People can disagree as to what our natural rights are. Perhaps the most famous listing of our natural rights comes from the Declaration of Independence of the United States. In that document, Thomas Jefferson said that among our natural rights were life, liberty, and the pursuit of happiness. When he wrote that, he was borrowing from John Locke, who said that our natural rights were the right to life, liberty and property.
This is a pretty good summation of people's natural rights. We have the right to live (not to be killed by another person) the right to our liberty (not to be enslaved or otherwise controlled by others) and the right to property (the right not to have our things taken from us by force).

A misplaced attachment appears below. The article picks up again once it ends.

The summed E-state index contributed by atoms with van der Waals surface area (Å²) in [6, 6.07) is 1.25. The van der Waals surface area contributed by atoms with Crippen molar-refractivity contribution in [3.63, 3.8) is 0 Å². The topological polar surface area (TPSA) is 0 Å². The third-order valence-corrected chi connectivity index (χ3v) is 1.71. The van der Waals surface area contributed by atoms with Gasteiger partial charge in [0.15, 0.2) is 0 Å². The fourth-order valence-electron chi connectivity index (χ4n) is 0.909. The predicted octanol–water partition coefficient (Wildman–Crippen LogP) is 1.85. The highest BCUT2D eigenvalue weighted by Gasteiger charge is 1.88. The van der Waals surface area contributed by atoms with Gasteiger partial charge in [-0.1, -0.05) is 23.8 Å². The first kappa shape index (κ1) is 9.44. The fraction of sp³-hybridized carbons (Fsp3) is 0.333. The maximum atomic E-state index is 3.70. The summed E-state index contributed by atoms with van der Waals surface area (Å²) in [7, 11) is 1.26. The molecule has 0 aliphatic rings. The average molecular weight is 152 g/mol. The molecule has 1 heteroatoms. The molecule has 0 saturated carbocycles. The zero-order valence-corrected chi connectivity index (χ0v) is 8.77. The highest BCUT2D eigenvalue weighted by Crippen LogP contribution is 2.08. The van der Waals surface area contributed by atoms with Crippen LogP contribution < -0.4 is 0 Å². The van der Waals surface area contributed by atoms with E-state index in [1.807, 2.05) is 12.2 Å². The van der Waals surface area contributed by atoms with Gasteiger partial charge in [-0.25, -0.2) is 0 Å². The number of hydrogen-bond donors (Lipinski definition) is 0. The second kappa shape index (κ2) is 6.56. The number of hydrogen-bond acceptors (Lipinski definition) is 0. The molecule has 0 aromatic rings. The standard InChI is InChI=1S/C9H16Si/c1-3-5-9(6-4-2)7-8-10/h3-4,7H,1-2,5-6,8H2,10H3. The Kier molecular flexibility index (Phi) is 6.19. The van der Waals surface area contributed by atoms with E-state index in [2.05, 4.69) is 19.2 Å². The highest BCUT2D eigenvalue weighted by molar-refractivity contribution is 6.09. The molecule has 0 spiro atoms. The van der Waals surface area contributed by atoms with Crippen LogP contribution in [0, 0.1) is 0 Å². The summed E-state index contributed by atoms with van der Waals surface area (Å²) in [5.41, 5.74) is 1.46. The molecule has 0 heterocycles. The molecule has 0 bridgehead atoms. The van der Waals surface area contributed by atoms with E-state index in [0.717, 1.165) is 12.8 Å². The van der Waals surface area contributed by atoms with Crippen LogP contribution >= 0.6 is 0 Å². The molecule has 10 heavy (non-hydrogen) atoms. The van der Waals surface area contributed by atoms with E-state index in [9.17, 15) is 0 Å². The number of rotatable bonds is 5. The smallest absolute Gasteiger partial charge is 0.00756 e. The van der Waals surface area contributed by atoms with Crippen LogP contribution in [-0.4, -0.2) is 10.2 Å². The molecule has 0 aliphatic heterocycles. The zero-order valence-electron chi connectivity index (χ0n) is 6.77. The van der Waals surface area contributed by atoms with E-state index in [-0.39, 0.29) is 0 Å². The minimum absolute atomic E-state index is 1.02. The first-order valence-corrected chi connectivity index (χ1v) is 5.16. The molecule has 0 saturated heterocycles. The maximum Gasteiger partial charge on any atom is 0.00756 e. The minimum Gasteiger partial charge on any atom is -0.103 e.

One person's views on this issue may differ widely from another's views, but we might all agree that individuals have a right to safety and to the pursuit of a livelihood. Without these rights, we cannot live peacefully.
This falls short of being translatable to a right to prosperity. Rights to safety and to the pursuit of a livelihood form a basic coupling of rights to life; to autonomous life.